Erik Roskes, M.D. has written a comprehensive article clarifying the new Maryland Extreme Risk Protective Order (ERPO) statute, which allows a court to order law enforcement to temporarily seize firearms from an individual determined to present a risk. There has been much confusion about the ERPO process, in part related to the patchwork nature of the statutory schemes related to mental health risk management. He summarizes the various statutory mechanisms that allow clinicians to take actions to mitigate risk posed by patients, including specific considerations resulting from the new ERPO law. Dr. Roskes begins with the statutes related to emergency evaluations and civil commitment, and also discusses “duty to protect” provisions of Maryland law. The Public Safety article’s provisions related to gun restrictions are included as well.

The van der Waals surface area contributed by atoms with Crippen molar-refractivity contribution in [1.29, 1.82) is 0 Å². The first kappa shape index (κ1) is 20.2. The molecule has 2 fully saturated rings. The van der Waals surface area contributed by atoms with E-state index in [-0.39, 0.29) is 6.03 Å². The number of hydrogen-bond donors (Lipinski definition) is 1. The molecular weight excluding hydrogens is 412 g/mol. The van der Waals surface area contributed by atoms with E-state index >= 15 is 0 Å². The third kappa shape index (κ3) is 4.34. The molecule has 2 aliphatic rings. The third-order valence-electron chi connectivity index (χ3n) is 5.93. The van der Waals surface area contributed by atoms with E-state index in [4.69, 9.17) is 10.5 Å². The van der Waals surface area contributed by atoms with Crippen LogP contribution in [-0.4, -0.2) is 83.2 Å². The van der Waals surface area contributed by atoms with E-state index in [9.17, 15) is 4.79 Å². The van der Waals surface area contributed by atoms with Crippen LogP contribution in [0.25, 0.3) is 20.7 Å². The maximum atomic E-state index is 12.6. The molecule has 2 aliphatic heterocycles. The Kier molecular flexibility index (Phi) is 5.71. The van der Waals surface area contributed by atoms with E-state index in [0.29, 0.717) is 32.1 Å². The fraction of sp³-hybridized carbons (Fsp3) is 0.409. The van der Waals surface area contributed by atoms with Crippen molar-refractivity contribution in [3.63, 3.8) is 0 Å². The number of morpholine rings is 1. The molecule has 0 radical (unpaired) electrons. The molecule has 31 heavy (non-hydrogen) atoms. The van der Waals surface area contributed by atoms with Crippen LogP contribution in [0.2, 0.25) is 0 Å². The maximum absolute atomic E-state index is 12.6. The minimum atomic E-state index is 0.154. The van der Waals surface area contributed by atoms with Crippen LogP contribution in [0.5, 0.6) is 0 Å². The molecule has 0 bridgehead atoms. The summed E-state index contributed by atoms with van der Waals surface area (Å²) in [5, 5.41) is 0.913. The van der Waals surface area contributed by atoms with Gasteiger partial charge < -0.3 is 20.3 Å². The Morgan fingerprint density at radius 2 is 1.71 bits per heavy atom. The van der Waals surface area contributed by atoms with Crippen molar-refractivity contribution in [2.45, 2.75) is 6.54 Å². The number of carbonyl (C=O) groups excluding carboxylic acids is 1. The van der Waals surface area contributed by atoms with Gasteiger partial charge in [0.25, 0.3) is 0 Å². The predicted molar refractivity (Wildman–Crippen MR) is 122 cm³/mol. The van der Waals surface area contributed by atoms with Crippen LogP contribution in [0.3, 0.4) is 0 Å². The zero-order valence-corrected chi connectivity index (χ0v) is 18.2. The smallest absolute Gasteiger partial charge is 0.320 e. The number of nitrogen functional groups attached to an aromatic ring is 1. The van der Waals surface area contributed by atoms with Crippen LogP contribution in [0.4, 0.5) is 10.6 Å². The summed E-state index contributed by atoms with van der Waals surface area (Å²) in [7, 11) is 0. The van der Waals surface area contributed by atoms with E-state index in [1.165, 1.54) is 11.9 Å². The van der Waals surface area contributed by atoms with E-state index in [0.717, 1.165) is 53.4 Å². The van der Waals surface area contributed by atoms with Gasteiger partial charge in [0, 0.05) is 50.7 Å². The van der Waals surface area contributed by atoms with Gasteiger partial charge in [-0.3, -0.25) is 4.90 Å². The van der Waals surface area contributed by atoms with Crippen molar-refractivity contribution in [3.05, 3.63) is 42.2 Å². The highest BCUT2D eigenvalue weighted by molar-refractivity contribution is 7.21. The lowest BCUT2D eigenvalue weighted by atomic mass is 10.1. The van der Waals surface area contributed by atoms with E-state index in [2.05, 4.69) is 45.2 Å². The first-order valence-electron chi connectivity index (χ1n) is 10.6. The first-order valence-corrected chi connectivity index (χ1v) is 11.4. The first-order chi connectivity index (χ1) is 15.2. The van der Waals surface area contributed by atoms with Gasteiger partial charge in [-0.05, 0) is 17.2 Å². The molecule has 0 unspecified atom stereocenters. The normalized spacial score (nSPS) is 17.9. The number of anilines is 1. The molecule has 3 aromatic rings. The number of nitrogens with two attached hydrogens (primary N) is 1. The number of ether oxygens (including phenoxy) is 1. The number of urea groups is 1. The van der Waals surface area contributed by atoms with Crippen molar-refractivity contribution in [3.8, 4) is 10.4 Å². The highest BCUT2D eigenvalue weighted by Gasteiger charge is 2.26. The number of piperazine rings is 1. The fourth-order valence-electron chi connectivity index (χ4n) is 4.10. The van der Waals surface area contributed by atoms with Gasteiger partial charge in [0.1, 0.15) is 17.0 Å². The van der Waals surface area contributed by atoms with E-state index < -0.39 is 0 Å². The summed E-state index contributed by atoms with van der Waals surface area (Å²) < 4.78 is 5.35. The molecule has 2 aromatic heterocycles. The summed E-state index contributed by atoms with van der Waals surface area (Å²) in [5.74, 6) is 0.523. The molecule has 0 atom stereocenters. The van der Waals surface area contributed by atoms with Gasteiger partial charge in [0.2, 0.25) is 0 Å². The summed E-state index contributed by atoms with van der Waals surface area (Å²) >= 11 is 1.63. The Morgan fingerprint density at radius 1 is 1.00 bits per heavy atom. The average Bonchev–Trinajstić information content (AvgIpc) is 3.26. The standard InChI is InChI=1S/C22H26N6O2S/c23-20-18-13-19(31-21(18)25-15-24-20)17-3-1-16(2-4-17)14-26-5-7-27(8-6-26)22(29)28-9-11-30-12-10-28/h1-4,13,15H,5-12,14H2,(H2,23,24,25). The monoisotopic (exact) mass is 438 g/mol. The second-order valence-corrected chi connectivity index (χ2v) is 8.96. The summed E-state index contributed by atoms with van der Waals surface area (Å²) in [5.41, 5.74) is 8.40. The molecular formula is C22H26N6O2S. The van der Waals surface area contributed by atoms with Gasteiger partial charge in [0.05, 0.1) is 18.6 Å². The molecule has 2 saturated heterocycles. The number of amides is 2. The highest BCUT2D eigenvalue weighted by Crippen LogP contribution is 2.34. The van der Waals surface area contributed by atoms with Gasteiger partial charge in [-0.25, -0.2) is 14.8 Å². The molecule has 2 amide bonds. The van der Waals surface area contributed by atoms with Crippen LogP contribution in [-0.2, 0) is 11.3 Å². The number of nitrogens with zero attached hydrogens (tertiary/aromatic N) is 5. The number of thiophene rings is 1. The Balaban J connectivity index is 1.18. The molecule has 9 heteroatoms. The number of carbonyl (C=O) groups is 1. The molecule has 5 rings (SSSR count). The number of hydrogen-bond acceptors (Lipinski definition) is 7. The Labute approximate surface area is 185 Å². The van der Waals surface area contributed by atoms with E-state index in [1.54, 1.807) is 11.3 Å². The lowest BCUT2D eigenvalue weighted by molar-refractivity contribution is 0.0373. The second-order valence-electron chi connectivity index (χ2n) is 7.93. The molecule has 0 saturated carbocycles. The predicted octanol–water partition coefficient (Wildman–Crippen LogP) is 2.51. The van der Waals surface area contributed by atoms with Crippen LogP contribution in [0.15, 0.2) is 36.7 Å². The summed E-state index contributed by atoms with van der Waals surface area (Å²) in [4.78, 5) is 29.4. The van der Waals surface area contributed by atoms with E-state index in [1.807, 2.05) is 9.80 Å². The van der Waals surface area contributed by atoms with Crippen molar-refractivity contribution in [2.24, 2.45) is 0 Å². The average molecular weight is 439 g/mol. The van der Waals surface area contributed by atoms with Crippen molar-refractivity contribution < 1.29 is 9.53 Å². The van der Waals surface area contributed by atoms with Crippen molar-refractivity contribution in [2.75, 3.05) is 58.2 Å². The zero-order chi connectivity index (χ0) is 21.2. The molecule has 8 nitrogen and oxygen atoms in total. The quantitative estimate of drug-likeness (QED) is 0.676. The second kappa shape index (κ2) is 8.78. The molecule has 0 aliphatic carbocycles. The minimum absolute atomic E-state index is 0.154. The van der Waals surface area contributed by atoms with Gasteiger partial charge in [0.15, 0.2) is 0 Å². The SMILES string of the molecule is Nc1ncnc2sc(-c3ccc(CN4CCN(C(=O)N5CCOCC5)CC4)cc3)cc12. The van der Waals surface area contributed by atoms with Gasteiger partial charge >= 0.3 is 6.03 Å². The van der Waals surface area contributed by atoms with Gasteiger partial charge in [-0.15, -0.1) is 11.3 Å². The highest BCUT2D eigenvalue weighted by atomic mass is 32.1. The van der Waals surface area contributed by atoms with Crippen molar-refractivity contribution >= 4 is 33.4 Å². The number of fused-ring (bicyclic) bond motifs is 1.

The article is a useful framework for addressing questions about risk in psychiatric practice; however, please note that it cannot substitute for legal advice. Specific questions about how to proceed legally should be addressed by an attorney.